John McCain's alienation from the Republican Party and disdain--happily reciprocated--for President Bush has been well documented. Observers caught a rare public glimpse of this recently when Bush grudgingly signed the campaign finance reform bill without a ceremony or even a courtesy phone call to McCain. (The White House mailed him a pen from the bill signing.) As practically the Democrats' only legislative collaborator, McCain has less and less in common with his Republican colleagues. He counts few friends among the caucus. He hasn't attended the party's policy retreat in years. And he's generally loathed by conservatives. If he sees fit to run as a Democrat, and really wants to stick it to Bush, there's little to make him stay put.

Like Sen. James Jeffords (I-Vt.), who became an independent, McCain considered leaving the Republican Party last May. Though it received little attention at the time, the political director for his 2000 presidential campaign, John Weaver, switched parties earlier this year. Right now, McCain's aides seem more eager than the senator does at the prospect of another presidential run, and that's likely true of a run for the Democratic nomination as well. But if McCain can't yet envision such a scenario for himself, says a top adviser, "that's why he has people like us around."

Besides his evolving politics and the satisfaction that would come with delivering the ultimate rebuke to Bush, there are plenty of tactical reasons for McCain to consider a switch. The backing of a party organization helps any candidate hoping to knock off a popular incumbent. Independent candidacies are notoriously difficult: Roosevelt left the Republican Party to run as an independent--and lost. In fact, no independent candidate has won a national election in at least 180 years. Those who choose to run anyway often do so merely to raise their stature or highlight their agenda. McCain has already accomplished both. "He raised his profile during the 2000 race, and as campaign finance reform showed, he continues to influence the president's agenda," says Weaver. In other words, if he runs, he'll run to win. Running as a Democrat would likely winnow the field from three candidates to two. Several pollsters told me informally--none had yet polled the issue--that a three-way race between Bush, Gore, and McCain would probably put McCain in second place after Bush. But narrow the field to just Bush and McCain and that changes. "McCain on the ballot as a Democrat could be a very, very intriguing proposition because of what he brings to the party," says John Zogby, the independent pollster. "His popularity among the growing number of independents is higher than anybody else's out there. Add to that the fact that his numbers among Democrats are very good--better, in fact, than Daschle and Lieberman do among Democrats."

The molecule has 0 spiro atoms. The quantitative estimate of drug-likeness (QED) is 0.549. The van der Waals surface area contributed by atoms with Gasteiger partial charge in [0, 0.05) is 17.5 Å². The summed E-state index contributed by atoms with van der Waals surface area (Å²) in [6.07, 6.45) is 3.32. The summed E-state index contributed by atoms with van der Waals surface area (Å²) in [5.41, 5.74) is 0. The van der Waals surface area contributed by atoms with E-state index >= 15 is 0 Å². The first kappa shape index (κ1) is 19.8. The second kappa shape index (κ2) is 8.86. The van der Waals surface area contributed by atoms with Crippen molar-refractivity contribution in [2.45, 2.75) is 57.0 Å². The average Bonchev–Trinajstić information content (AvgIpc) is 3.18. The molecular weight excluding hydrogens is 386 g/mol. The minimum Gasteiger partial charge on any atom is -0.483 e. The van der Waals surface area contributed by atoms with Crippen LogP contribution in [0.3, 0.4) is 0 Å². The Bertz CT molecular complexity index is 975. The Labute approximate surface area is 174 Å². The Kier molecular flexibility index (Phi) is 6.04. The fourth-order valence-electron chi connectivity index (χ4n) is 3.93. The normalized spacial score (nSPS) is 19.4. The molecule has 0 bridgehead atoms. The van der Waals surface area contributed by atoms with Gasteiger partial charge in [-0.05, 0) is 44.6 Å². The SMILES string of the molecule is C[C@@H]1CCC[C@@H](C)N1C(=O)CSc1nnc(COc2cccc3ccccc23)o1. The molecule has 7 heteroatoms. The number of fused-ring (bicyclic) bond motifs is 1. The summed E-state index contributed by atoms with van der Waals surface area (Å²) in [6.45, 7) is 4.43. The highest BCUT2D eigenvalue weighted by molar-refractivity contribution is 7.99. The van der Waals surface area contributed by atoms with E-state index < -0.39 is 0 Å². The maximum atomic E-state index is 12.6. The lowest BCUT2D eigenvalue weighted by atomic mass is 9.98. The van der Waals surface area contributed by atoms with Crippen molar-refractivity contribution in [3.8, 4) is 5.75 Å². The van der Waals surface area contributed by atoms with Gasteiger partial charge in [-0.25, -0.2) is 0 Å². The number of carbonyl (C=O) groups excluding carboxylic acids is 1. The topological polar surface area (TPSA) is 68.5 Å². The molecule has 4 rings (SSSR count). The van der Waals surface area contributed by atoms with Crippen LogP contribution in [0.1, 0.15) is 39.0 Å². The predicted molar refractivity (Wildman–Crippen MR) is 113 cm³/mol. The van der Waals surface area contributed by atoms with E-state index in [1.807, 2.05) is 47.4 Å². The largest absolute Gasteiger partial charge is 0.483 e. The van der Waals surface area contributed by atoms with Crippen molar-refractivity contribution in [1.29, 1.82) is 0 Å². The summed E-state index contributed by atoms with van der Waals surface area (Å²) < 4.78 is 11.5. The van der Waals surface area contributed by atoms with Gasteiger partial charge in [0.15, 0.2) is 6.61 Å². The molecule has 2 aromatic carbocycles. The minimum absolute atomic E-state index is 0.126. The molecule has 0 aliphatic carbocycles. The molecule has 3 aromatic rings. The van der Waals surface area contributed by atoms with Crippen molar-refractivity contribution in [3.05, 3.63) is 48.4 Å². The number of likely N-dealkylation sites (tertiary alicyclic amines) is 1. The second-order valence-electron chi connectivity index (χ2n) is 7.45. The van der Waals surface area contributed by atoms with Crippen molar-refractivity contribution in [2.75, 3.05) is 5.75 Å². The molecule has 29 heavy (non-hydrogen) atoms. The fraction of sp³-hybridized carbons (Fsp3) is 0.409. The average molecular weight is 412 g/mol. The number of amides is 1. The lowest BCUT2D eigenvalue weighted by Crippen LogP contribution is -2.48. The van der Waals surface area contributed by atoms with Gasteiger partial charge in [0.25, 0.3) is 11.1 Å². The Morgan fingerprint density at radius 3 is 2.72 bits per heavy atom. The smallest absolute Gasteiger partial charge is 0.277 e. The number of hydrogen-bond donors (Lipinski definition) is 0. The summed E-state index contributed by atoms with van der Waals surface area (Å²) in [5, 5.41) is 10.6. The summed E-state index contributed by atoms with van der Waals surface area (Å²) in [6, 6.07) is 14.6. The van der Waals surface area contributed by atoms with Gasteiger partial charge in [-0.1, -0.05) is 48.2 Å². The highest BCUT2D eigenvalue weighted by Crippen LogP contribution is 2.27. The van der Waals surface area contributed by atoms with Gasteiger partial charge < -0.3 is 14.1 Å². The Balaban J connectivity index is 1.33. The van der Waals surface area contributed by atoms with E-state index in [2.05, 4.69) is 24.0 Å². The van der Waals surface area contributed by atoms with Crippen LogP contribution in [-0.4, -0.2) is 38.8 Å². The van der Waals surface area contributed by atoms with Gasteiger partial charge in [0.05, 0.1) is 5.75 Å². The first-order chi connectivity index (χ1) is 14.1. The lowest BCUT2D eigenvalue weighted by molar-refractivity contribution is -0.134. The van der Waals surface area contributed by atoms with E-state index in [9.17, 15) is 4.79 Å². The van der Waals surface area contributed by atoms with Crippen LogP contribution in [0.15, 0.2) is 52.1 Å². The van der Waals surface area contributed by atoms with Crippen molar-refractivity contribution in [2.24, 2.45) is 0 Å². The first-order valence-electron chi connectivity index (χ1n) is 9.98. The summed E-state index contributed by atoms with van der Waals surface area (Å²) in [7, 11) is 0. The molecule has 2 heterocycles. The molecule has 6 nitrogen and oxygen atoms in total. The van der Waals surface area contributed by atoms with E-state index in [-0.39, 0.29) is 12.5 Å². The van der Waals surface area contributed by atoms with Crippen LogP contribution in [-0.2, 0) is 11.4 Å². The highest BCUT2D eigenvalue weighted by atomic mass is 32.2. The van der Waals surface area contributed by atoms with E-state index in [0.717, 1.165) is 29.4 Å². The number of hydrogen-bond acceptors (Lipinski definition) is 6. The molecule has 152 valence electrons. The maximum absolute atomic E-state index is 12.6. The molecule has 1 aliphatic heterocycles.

To be fair, current polls are mainly a name-recognition game, which partly explains McCain's prominence against Democratic candidates. But were he indeed to run against Bush as a Democrat, McCain would solidify and expand his Democratic support, and possibly add to his support among independents. If, as expected, the president's approval rating returns to earth, Bush would find himself in a tenuous position: In a general election, McCain could expect to win most of the Democratic vote and most independent and swing voters as well, leaving Bush with only his conservative base.

While the likelihood of such a run is slim, even advisers who dismiss the scenario do so with an important proviso. "If you ask me, there's a 99-percent chance it won't happen," says Marshall Wittman, a McCain adviser and director of the Project for Conservative Reform. "But that said, I'd support John McCain if he ran on the Socialist-Marxist ticket." Such loyalty, even among many committed Republicans like Wittman, is characteristic of McCain's allure.

The prospect of a McCain switch seems a surprisingly popular topic of discussion among Democrats. In my conversations with party leaders and activists, from the most moderate to the most liberal, an interesting pattern emerged. After citing their personal admiration for McCain and offering boilerplate ideologically concerns, nearly everyone asked to speak off the record, and confessed to fantasizing about a switch, as if yielding to some forbidden indulgence. McCain's appeal to Democratic politicians as a legislative collaborator is not quite so secret. But the mounting concern among party insiders that Al Gore will try again has prompted some discreet political infidelity. "You don't know how many Democrats come up to me and say, 'I wish we could get [McCain] to run,'" says a top adviser to McCain. "Some of them are pretty prominent [figures]."

McCain Democrats